Kingdoms of Amalur has had a rough weekend. With the game’s launch coming up next Tuesday, a well-received demo getting a good amount of play, and a lot of good advance press, Amalur was hitting all the points that warm the twisty little hearts of a PR strategist. Then it was announced that there was a card with a code included with the game that got the “House of Valor” content, comprising seven quests not available otherwise. Buy Amalur new and you get the content free, buy used and it’s available for sale. This was seen by many as yet another step on the road to screw the used game buyer.
After 48 pages of arguing on the Amalur forum, Curt Shilling stepped in to clarify the situation. The House of Valor content is being viewed internally as a DLC expansion, available Day 1, and totally free to anyone buying the game new. Buy used, and unless you get lucky by finding an unredeemed code, it’s going to cost. And then the debate went on for another 120+ pages, because serious business.
The online pass has been a contentious issue since publishers started inserting it into their games. Usually it’s rationalized as “paying for the multiplayer server” or something similar, but Kingdoms of Amalur is a single-player game so that’s just not going to fly this time around. Fans are feeling like they’re being taken for a ride, and frequently they’ve got good reason to, but in the case of Amalur it seems like they’re missing the point.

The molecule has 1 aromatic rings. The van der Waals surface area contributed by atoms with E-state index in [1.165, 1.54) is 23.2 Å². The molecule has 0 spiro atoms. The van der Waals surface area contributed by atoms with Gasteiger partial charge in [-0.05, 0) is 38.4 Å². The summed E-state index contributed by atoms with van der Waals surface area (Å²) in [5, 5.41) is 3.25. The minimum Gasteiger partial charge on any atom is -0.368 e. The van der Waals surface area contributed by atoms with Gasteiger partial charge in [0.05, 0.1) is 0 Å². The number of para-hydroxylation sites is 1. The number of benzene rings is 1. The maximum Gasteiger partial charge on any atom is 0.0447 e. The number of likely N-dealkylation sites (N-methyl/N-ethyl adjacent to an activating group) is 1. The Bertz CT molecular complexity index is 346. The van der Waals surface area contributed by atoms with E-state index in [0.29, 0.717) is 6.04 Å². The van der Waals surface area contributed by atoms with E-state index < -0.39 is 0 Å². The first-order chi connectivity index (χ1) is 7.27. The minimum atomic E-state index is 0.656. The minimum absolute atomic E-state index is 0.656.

The content this time around, rather than being an integral part of the game like multiplayer, is a group of seven quests comprising a single storyline that’s not integral to the primary plot. It’s a side-quest in the classic DLC style, of the type that almost everyone has gotten used to seeing nowadays. Giving away the first DLC free to fans who buy a new copy of the game is not only perfectly fair but also somewhat generous. It’s like getting a nice tchochke for reserving a game, and everyone can have it. Except…
Except this is content that’s done, complete, and ready to roll. The only difference between House of Valor and (for example) the Beautiful Katamari DLC, which was actually on the retail disc and accessed via paid-for unlock code, is where the content is stored. Games like Saints Row the Third get around this by having their DLC come out a month and more past release, and while it’s very possible the content was ready at the time the game was done, at least it doesn’t feel like something was disassociated from the main game in order to be sold later.
Kingdoms of Amalur is looking to be a giant, expansive game with a ton of content available whether you get it brand-new or used, promising good value for money no matter how you buy it. It would be nice to think the incredibly strong negative reaction to the clumsy handling of the Day-1 DLC will give publishers pause in how they handle these kinds of situations in the future, but it doesn’t seem likely. Publishers have a justifiable interest in seeing customers buy new, and that’s perfectly understandable, but they’ve got to be more upfront with the people who want to be their fans in order to not make them feel like they’re on the receiving end of a subtly obnoxious screwing.